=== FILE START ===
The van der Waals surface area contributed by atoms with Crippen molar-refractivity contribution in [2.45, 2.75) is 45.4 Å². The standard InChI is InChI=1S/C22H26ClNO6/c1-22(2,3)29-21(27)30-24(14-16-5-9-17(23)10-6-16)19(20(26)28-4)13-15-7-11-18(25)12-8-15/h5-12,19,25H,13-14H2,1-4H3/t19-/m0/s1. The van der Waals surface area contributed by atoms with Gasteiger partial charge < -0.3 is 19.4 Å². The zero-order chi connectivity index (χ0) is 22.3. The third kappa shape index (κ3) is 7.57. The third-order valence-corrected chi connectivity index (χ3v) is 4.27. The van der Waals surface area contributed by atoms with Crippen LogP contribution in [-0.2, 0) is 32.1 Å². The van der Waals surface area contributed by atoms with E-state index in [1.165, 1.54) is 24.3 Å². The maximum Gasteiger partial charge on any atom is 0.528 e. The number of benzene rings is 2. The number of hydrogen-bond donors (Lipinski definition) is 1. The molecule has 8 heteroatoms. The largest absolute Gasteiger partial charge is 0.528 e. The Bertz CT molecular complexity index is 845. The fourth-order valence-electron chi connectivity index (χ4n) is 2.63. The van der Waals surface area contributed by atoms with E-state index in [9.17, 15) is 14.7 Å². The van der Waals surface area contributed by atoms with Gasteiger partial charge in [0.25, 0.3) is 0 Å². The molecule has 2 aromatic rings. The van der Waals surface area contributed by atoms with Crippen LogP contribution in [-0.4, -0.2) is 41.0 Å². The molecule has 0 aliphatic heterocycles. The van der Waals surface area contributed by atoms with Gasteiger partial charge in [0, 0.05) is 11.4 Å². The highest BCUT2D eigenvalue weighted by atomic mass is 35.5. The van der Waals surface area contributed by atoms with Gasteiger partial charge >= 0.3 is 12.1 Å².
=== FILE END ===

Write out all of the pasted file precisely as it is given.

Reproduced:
The van der Waals surface area contributed by atoms with Crippen molar-refractivity contribution in [2.45, 2.75) is 45.4 Å². The standard InChI is InChI=1S/C22H26ClNO6/c1-22(2,3)29-21(27)30-24(14-16-5-9-17(23)10-6-16)19(20(26)28-4)13-15-7-11-18(25)12-8-15/h5-12,19,25H,13-14H2,1-4H3/t19-/m0/s1. The van der Waals surface area contributed by atoms with Gasteiger partial charge < -0.3 is 19.4 Å². The zero-order chi connectivity index (χ0) is 22.3. The third kappa shape index (κ3) is 7.57. The third-order valence-corrected chi connectivity index (χ3v) is 4.27. The van der Waals surface area contributed by atoms with Crippen LogP contribution in [-0.2, 0) is 32.1 Å². The van der Waals surface area contributed by atoms with E-state index in [1.165, 1.54) is 24.3 Å². The maximum Gasteiger partial charge on any atom is 0.528 e. The number of benzene rings is 2. The number of hydrogen-bond donors (Lipinski definition) is 1. The molecule has 8 heteroatoms. The largest absolute Gasteiger partial charge is 0.528 e. The Bertz CT molecular complexity index is 845. The fourth-order valence-electron chi connectivity index (χ4n) is 2.63. The van der Waals surface area contributed by atoms with E-state index in [9.17, 15) is 14.7 Å². The van der Waals surface area contributed by atoms with Gasteiger partial charge in [0.25, 0.3) is 0 Å². The molecule has 2 aromatic rings. The van der Waals surface area contributed by atoms with Crippen LogP contribution in [-0.4, -0.2) is 41.0 Å². The molecule has 0 aliphatic heterocycles. The van der Waals surface area contributed by atoms with Gasteiger partial charge in [0, 0.05) is 11.4 Å². The highest BCUT2D eigenvalue weighted by atomic mass is 35.5. The van der Waals surface area contributed by atoms with Gasteiger partial charge >= 0.3 is 12.1 Å².